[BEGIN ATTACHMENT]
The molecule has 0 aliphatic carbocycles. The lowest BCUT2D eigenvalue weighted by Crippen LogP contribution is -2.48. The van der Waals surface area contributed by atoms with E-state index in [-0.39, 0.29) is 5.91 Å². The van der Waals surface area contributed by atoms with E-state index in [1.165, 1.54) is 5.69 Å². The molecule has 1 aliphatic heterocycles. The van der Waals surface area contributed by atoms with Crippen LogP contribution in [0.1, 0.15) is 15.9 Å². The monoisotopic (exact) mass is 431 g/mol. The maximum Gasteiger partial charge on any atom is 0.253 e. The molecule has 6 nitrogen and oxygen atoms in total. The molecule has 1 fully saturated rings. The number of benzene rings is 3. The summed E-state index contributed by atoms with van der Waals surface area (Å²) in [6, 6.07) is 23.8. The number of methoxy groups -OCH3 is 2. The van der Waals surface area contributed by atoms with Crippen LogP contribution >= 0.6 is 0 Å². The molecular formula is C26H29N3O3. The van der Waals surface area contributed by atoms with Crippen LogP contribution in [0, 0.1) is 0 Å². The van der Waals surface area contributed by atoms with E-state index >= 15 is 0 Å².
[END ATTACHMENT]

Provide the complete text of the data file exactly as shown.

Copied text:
The molecule has 0 aliphatic carbocycles. The lowest BCUT2D eigenvalue weighted by Crippen LogP contribution is -2.48. The van der Waals surface area contributed by atoms with E-state index in [-0.39, 0.29) is 5.91 Å². The van der Waals surface area contributed by atoms with E-state index in [1.165, 1.54) is 5.69 Å². The molecule has 1 aliphatic heterocycles. The van der Waals surface area contributed by atoms with Crippen LogP contribution in [0.1, 0.15) is 15.9 Å². The monoisotopic (exact) mass is 431 g/mol. The maximum Gasteiger partial charge on any atom is 0.253 e. The molecule has 6 nitrogen and oxygen atoms in total. The molecule has 1 fully saturated rings. The number of benzene rings is 3. The summed E-state index contributed by atoms with van der Waals surface area (Å²) in [6, 6.07) is 23.8. The number of methoxy groups -OCH3 is 2. The van der Waals surface area contributed by atoms with Crippen LogP contribution >= 0.6 is 0 Å². The molecular formula is C26H29N3O3. The van der Waals surface area contributed by atoms with Crippen LogP contribution in [0, 0.1) is 0 Å². The van der Waals surface area contributed by atoms with E-state index >= 15 is 0 Å².